Gem Diamonds has recovered a 370-carat rough stone in Lesotho, the second over 100 carats in one week.

The “high-quality,” white, type II diamond came from the company’s Letšeng mine, known for producing large diamonds, it said Monday. The new find follows the discovery of a high-quality, 254-carat, white, type II diamond the miner reported on May 4.

The miner has unearthed three 100-carat-plus diamonds so far this year, including a 146.9-carat rough in January. Although output of large stones was sluggish in the first quarter as the company mined lower-value areas, it is still ahead of last year’s discovery of two stones greater than 100 carats by the middle of May.

In 2020, Gem Diamonds produced a total of 16 diamonds larger than 100 carats.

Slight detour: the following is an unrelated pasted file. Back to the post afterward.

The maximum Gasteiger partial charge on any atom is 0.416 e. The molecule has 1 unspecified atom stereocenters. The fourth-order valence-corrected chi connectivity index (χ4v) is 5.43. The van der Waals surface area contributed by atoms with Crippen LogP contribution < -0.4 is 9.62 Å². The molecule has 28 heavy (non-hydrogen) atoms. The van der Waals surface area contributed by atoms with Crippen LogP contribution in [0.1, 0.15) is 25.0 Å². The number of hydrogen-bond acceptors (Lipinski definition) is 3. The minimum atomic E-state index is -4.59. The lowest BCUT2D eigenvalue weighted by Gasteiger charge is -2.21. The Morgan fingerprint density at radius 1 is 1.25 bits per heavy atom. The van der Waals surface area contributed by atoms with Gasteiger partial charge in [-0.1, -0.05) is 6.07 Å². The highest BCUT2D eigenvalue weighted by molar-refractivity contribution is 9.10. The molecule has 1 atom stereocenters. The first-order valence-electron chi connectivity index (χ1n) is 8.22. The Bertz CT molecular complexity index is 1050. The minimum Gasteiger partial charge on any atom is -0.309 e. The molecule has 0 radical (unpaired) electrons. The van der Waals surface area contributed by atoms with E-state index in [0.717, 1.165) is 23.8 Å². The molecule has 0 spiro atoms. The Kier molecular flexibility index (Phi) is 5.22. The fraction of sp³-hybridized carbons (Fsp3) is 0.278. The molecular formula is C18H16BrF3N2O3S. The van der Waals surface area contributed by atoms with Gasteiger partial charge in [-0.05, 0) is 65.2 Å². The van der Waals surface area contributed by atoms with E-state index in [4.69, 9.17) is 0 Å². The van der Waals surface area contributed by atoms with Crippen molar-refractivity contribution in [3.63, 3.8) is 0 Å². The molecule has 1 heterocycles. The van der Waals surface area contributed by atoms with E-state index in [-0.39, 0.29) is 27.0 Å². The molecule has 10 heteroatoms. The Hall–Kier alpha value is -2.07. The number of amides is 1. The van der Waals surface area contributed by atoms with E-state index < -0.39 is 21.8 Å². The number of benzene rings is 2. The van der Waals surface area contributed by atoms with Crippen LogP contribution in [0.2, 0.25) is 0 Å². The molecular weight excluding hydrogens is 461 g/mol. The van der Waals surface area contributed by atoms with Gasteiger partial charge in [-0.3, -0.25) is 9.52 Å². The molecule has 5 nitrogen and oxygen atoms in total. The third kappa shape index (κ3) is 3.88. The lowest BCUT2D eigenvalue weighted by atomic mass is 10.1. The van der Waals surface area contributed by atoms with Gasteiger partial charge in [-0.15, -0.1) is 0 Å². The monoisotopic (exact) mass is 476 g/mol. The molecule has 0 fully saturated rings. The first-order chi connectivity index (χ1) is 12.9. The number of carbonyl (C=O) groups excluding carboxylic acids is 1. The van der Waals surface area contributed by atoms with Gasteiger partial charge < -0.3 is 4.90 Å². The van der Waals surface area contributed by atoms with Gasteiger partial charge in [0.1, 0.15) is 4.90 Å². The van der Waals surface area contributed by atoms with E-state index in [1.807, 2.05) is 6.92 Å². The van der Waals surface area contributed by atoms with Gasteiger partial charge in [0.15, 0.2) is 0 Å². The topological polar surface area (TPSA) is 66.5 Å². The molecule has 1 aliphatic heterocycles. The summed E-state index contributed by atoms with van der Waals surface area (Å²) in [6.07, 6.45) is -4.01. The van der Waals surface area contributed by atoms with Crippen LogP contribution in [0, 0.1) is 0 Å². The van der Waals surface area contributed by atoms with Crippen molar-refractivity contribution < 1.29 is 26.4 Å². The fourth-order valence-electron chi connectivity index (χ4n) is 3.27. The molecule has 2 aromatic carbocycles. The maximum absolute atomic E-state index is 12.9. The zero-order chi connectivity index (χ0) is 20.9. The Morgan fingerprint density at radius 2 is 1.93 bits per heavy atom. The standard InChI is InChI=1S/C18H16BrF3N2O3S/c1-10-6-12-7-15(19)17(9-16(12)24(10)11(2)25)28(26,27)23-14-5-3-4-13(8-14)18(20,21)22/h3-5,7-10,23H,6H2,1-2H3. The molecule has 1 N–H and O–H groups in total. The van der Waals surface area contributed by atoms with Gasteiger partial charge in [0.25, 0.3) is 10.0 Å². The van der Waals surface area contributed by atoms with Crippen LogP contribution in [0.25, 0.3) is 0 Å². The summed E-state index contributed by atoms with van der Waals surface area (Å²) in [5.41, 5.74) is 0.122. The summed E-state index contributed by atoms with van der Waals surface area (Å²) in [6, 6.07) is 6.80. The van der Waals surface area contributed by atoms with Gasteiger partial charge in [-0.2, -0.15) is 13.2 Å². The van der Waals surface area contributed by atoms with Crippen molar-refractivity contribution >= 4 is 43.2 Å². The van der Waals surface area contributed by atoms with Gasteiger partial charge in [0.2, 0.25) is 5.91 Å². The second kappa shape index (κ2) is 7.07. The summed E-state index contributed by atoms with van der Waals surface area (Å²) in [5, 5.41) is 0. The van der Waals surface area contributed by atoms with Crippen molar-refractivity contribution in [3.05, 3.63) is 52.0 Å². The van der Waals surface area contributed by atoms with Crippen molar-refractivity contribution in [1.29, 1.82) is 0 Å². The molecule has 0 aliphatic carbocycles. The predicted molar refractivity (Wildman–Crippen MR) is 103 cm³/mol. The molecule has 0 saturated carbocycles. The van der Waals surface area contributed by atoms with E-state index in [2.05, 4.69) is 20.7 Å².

Source: Diamonds.net

Gem Diamonds recovers high quality 254 carat white diamond at Letšeng

Gem Diamonds has announced the recovery of a high quality 254 carat Type II rough diamond
254 carat Type II Rough Diamond

Gem Diamonds has announced the recovery of a high quality 254 carat Type II, white diamond, from the Letšeng mine in Lesotho, the highest dollar per carat kimberlite diamond mine in the world.

“It is pleasing to see that carat production during the Q1,2021 is up some 11% on the same period in 2020 and the average price of US$1 630 per carat is also slightly up on Q1,2020,” said CEO, Clifford Elphick in last month’s Q1,2021 report.

“Although the production from the mining mix was not as impressive as the second half of 2020, with fewer large diamonds recovered due to the areas accessed under the mining plan, prices achieved on a like for like basis remained strong for Letšeng’s high value diamond production.